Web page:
Over the past few months, I’ve been uniquely challenged by what I have read both online and off. Whether it was from fiction, David Platt’s Radical, my friends, pastors, or just through Scripture, I’ve been given a lot to think about.
I must admit: it was pretty tough to click the Publish button on this post because it feels like I am bearing my soul a bit more than usual. In fact, I actually started writing this two months ago, but couldn’t publish it. I don’t know exactly what this all means for my life, but I know it is changing me…
Before you leave this page completely confused, let me explain. (Those red shopping carts do fit into this post at some point.)
When we returned from our third family mission trip to Nicaragua in December, I came across a friend-of-a-friend who had just moved with her husband and three kids from Delaware to Nicaragua. I was immediately drawn to Bethany’s story, and pretty much stalked her blog for a couple of days while I digested everything she had written about why they moved and how it was affecting their family. Along the way I found we actually had a lot in common… such as our mutual love of writing, Butterscotch Krimpets, and Beverly Lewis’ tales of Amish life, just to name a few .
And to top it all off… she’s doing something I want to do: serving in Nicaragua for more than a week or two at a time.
But at one point during my stalking exploration of her blog, I was so challenged I actually had to stop reading and step away from the computer. Her husband, Jeff, wrote about something he heard from an organization that helps send doctors into the mission field. This organization – MedSend – requires all applicants to live a “missionary lifestyle,” even when they are not serving overseas.
You know that feeling when you read something and immediately wish you hadn’t because the words are forever emblazoned in your brain and you can’t get rid of them even if you try? That’s what happened when I read MedSend’s definition of a missionary lifestyle:
- Missionaries buy what they need, not what they want. They “want what they have.” Missionaries can’t afford everything they want, but they can afford what they need.
- Missionaries use things up, wear things out, make things do, or do without.
- Missionaries have a conserver mentality rather than a consumer mentality.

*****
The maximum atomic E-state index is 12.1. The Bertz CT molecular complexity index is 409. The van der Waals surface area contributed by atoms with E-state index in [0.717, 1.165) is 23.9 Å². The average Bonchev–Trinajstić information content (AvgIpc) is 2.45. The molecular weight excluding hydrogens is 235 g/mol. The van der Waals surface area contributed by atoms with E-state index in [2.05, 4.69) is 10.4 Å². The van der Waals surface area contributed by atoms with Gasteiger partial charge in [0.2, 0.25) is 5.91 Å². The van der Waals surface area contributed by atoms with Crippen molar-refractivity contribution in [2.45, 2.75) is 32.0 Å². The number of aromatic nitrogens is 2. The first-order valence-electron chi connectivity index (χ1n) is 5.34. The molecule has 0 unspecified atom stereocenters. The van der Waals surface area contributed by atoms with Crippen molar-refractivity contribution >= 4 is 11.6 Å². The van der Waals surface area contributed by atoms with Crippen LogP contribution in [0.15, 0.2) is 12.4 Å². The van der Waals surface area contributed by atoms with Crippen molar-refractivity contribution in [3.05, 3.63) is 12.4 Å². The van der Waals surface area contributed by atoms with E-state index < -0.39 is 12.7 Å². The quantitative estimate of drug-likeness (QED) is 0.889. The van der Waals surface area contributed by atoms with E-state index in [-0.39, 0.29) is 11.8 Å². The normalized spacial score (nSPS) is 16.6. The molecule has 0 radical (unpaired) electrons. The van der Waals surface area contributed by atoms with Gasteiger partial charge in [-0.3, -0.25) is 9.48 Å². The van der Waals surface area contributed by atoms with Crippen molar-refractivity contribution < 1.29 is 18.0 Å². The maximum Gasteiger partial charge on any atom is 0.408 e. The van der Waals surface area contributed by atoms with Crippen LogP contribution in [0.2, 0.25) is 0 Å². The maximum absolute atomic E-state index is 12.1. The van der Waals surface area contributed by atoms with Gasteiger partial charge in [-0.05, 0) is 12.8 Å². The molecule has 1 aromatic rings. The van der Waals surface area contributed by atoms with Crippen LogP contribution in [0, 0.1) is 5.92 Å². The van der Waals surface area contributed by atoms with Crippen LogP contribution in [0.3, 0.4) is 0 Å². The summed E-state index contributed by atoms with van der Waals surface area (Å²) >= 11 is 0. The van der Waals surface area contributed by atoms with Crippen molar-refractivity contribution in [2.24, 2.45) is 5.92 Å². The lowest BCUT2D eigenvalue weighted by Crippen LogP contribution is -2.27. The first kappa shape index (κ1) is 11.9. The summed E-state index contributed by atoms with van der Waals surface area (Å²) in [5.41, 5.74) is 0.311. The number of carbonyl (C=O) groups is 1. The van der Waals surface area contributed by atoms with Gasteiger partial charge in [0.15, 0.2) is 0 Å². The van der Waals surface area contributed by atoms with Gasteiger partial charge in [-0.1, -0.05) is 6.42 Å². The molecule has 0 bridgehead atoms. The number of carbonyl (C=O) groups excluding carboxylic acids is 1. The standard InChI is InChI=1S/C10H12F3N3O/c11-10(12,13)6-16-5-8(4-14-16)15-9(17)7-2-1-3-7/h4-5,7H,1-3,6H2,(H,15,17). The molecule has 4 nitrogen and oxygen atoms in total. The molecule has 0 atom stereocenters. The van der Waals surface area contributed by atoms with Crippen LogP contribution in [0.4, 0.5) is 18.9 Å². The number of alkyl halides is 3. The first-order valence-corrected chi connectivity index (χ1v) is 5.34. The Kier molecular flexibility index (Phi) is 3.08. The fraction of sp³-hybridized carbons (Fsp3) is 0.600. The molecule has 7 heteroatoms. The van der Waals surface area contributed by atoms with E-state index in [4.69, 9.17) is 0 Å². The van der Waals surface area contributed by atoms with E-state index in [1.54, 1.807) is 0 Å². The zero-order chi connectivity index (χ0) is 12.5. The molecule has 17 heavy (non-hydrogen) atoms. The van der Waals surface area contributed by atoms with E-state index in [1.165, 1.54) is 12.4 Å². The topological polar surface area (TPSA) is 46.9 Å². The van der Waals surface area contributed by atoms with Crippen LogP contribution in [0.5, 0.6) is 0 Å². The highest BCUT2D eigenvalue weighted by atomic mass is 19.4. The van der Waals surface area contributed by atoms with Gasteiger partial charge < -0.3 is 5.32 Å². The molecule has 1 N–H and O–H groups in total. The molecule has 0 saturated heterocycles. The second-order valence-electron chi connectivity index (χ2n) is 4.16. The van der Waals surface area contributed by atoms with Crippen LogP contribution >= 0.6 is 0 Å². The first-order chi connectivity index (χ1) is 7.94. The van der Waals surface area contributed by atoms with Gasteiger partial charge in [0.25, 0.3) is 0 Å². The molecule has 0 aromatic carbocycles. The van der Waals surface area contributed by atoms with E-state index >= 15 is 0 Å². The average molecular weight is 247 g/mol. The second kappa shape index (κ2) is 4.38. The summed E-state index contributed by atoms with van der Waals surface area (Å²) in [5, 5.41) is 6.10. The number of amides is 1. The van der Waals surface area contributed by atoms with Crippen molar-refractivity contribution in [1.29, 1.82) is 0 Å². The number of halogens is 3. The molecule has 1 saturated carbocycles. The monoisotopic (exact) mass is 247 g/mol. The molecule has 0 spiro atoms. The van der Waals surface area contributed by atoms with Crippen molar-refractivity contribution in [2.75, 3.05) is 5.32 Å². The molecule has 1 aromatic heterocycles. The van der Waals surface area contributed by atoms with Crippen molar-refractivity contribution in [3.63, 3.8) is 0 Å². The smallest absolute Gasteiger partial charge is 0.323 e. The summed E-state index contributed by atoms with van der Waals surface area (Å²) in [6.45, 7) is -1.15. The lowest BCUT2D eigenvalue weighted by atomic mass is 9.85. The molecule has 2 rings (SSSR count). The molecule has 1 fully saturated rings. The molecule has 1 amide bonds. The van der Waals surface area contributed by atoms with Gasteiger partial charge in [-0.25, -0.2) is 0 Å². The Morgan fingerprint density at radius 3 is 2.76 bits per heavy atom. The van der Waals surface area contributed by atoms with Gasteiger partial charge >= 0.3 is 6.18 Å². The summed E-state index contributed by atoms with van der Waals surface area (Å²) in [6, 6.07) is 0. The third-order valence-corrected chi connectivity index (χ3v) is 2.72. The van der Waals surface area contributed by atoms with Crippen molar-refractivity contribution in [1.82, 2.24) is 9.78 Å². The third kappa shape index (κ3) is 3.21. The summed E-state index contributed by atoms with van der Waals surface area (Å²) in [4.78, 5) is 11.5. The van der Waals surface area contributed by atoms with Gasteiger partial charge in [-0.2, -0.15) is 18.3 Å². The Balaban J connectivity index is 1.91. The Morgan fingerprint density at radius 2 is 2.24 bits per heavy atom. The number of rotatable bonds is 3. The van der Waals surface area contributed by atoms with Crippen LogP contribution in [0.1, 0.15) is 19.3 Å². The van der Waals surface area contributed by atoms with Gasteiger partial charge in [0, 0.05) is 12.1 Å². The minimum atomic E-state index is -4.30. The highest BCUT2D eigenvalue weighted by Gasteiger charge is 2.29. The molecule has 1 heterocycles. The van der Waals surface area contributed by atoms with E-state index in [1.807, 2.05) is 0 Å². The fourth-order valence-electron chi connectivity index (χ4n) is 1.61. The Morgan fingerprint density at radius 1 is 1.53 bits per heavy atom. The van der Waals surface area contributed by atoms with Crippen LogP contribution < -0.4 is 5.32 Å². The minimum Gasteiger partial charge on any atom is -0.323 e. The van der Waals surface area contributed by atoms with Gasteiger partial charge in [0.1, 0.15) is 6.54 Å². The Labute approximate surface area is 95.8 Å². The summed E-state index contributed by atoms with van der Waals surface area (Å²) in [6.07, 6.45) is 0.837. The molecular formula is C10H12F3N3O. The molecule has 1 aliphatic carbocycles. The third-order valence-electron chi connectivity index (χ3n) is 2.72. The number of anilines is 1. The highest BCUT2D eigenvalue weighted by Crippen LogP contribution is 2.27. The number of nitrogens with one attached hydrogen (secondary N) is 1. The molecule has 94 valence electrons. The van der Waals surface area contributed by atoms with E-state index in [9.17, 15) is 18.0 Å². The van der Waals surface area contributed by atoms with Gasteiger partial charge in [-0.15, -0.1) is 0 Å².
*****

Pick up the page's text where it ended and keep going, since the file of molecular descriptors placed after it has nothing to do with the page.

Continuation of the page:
- Missionaries don’t shop. They buy with a list of needs and don’t buy on impulse. Shopping leads to buying things you don’t really need.
- Missionaries always maintain the spiritual discipline of giving to God, but not with borrowed money. Sometimes they can only give by self-denial.
Ouch. That’s pretty un-American, isn’t it?
So maybe I don’t really want to be a missionary, after all.
But the definition of “missionary” is one who is sent on a mission. If I call myself a Christian, I can’t ignore that God has sent me on a mission, be it in the US, Nicaragua, or wherever I go (Matthew 28:16-20).
And I can’t really argue with any of those five points, even though I might wish I had remained oblivious to them. I mean, it’s not really about whether or not I have the money to buy another pair of shoes, but rather whether that is the best use of that money. *sigh*
Have I mentioned how much I love Target? And Amazon? And Target?
I just keep telling myself to take baby steps. And I *am* making progress. I have been to Target only twice in the last three weeks, spending a total of $120 between the two trips (that is a big improvement given I didn’t make it out of there under $100 in any of the previous six visits). One of the girls went with me and actually noticed a change, saying, “Hey, it’s no fun shopping with you anymore because you’re not letting me toss extra stuff into the cart.” No, I’m not.
I’m trying to buy only what we need, not what I want. (Gulp, I really love buying shoes!)
I’m trying to use things up before buying more. (I found three half-used sets of shampoo and conditioner in the closet, each one discarded before it was empty because I simply grew tired of it. I’ve now vowed not to buy any more until all three have been squeezed completely empty.)
I’m trying not to go to the store just because I need to get out of the house. That only leads to buying things I don’t need. And besides, the kids much prefer it when I take a walk with them instead.
And I’m using the extra cash to give back to God. After all, it’s not really *mine* anyway and I’m sure His plans for it are way better than mine (shoes)…
So, I’m trying to live a missionary lifestyle. Here. Now.
I’m still a work in progress. Aren’t we all?